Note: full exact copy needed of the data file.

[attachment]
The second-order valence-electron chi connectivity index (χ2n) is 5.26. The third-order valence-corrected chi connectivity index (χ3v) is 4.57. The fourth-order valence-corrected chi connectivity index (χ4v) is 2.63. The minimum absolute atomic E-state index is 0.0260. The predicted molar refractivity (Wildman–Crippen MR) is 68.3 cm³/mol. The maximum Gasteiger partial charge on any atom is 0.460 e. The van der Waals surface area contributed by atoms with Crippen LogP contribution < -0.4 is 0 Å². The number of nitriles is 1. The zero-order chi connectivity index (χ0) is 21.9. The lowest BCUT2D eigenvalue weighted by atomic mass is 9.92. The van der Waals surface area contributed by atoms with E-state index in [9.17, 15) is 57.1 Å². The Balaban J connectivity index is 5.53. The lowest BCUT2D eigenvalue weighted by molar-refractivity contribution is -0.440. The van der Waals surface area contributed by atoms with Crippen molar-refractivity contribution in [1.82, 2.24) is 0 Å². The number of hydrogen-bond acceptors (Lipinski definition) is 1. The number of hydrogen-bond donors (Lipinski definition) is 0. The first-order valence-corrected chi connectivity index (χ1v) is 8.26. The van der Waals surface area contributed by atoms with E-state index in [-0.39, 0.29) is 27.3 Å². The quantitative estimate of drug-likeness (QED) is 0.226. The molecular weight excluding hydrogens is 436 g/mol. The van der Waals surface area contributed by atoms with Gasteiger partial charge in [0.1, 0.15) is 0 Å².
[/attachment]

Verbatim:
The second-order valence-electron chi connectivity index (χ2n) is 5.26. The third-order valence-corrected chi connectivity index (χ3v) is 4.57. The fourth-order valence-corrected chi connectivity index (χ4v) is 2.63. The minimum absolute atomic E-state index is 0.0260. The predicted molar refractivity (Wildman–Crippen MR) is 68.3 cm³/mol. The maximum Gasteiger partial charge on any atom is 0.460 e. The van der Waals surface area contributed by atoms with Crippen LogP contribution < -0.4 is 0 Å². The number of nitriles is 1. The zero-order chi connectivity index (χ0) is 21.9. The lowest BCUT2D eigenvalue weighted by atomic mass is 9.92. The van der Waals surface area contributed by atoms with E-state index in [9.17, 15) is 57.1 Å². The Balaban J connectivity index is 5.53. The lowest BCUT2D eigenvalue weighted by molar-refractivity contribution is -0.440. The van der Waals surface area contributed by atoms with Crippen molar-refractivity contribution in [1.82, 2.24) is 0 Å². The number of hydrogen-bond acceptors (Lipinski definition) is 1. The number of hydrogen-bond donors (Lipinski definition) is 0. The first-order valence-corrected chi connectivity index (χ1v) is 8.26. The van der Waals surface area contributed by atoms with E-state index in [-0.39, 0.29) is 27.3 Å². The quantitative estimate of drug-likeness (QED) is 0.226. The molecular weight excluding hydrogens is 436 g/mol. The van der Waals surface area contributed by atoms with Gasteiger partial charge in [0.1, 0.15) is 0 Å².